You may have noticed an curious addition to Atlanta’s dessert menus recently: ruby chocolate. Heralded by Belgian chocolate manufacturer Callebaut as the world’s fourth chocolate (and currently available in the U.S. under an FDA temporary marketing permit), this rose-colored confection has a strong chance of becoming the next viral ingredient to fill Instagram feeds. It is millennial pink, after all.
Ruby chocolate is made from pink cocoa beans and has a subtle, berry-forward flavor that ends on a slightly tangy note. But it’s not flavored like strawberry, raspberry, pomegranate or any other fruit. No coloring or flavorings are added; it’s just pink.
Since it was introduced in the U.S. last year, it’s caught on among pastry professionals including several prolific chefs here in Atlanta. Frances Coffey, pastry chef and owner of The Pastry Depot, a pastry product retail store on Atlanta’s west side, says the shop sold out of its first order immediately. “Chefs are curious about it because of the flavor profile, or they think the color is fake.”
Tiny Lou’s pastry chef, Claudia Martinez, debuted her ruby dessert mid-July, and a version of the dessert has been on the menu ever since. Currently, guests will find the “Ruby Forest,” a play on a black forest cake with ruby ganache, cherry sorbet, and toasted pistachios. “Ruby chocolate is so good on its own. I didn’t want to manipulate it that much,” she says.
Like Martinez, Christian Castillo, pastry chef at Atlas in Buckhead, has also spent the past few months experimenting with ruby chocolate. “It’s even more intriguing because it’s a new thing. It has a different aroma, a different taste. It’s very earthy,” he explains. Both chefs were quick to point out that innovation in the pastry world, even beyond Atlanta, feels lacking. A new product like this one allows chefs like Castillo and Martinez to develop their own recipes instead of trying to reinvent the pastry wheel.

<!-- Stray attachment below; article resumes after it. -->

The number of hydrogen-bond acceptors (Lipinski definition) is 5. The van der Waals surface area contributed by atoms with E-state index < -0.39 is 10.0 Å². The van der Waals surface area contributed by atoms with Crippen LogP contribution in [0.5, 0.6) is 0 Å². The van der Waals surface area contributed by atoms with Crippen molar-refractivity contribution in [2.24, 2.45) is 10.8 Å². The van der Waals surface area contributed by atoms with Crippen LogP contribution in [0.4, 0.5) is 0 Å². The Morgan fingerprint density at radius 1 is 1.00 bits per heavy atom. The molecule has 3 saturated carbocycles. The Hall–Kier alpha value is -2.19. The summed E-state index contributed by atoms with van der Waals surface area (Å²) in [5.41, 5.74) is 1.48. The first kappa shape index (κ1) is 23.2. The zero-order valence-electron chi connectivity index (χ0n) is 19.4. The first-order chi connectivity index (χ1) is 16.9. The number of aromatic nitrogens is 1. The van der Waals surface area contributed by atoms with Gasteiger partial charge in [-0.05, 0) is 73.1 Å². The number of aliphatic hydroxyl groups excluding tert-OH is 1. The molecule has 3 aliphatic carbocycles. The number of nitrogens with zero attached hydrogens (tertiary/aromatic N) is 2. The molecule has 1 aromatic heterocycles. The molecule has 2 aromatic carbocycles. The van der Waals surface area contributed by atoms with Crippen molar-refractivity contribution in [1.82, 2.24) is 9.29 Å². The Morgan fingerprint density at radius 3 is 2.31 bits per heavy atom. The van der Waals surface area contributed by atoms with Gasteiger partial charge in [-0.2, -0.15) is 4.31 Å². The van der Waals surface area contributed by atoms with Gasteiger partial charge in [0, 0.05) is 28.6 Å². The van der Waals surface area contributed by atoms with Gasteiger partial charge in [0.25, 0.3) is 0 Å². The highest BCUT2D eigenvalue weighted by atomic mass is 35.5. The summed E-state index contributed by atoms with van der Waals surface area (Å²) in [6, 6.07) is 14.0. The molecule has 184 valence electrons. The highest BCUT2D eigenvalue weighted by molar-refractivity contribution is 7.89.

Castillo’s ruby concept, dubbed simply, “Ruby,” is on the menu at the Garden Room, Atlas’ popular sister restaurant. Guests will delight in his playful techniques like a bubbly pink aerated ruby chocolate foam with preserved cherries and ruby ganache.
As early adopters, Martinez and Castillo are in a unique position to be able to introduce the ingredient to patrons, as well as other chefs. “I always say that, we have responsibilities as professionals. For me, I think it’s a great opportunity to actually open up and try new things,” says Castillo. “I think the chocolate culture is still growing. There’s a lot more going on besides milk, dark, and white. Where does it come from? Is it nutty? Is it fruity? Chocolate is like wine and coffee.”
Other Atlanta restaurants are experimenting, too. Aziza pastry chef Zibaa Sammander recently added a ruby chocolate krembo to her dessert menu. A labneh mousse filled with cranberry compote sits on a disc of dense, dark chocolate cake and is glazed with crisp, ruby chocolate. It’s served alongside passionfruit curd and pearls and Decimal Place Farm chevre ice cream.